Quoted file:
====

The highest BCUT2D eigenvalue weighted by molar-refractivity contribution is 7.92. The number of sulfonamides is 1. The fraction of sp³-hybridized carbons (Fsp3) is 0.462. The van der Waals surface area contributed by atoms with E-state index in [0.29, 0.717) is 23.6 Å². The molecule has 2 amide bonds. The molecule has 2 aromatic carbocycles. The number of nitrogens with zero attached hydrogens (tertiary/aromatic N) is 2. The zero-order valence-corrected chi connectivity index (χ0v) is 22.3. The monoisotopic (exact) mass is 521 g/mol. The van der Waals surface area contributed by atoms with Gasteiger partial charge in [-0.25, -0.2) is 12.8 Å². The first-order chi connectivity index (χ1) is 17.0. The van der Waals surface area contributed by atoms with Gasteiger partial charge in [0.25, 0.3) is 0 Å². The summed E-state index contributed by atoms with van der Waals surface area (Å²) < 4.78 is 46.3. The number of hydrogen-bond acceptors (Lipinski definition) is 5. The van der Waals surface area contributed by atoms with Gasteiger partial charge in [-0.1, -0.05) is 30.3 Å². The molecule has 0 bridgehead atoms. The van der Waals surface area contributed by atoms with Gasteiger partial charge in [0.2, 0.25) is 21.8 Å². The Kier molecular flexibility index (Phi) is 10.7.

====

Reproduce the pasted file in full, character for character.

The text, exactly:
The highest BCUT2D eigenvalue weighted by molar-refractivity contribution is 7.92. The number of sulfonamides is 1. The fraction of sp³-hybridized carbons (Fsp3) is 0.462. The van der Waals surface area contributed by atoms with E-state index in [0.29, 0.717) is 23.6 Å². The molecule has 2 amide bonds. The molecule has 2 aromatic carbocycles. The number of nitrogens with zero attached hydrogens (tertiary/aromatic N) is 2. The zero-order valence-corrected chi connectivity index (χ0v) is 22.3. The monoisotopic (exact) mass is 521 g/mol. The van der Waals surface area contributed by atoms with Gasteiger partial charge in [-0.25, -0.2) is 12.8 Å². The first-order chi connectivity index (χ1) is 17.0. The van der Waals surface area contributed by atoms with Gasteiger partial charge in [0.25, 0.3) is 0 Å². The summed E-state index contributed by atoms with van der Waals surface area (Å²) < 4.78 is 46.3. The number of hydrogen-bond acceptors (Lipinski definition) is 5. The van der Waals surface area contributed by atoms with Gasteiger partial charge in [-0.1, -0.05) is 30.3 Å². The molecule has 0 bridgehead atoms. The van der Waals surface area contributed by atoms with Gasteiger partial charge in [0.2, 0.25) is 21.8 Å². The Kier molecular flexibility index (Phi) is 10.7.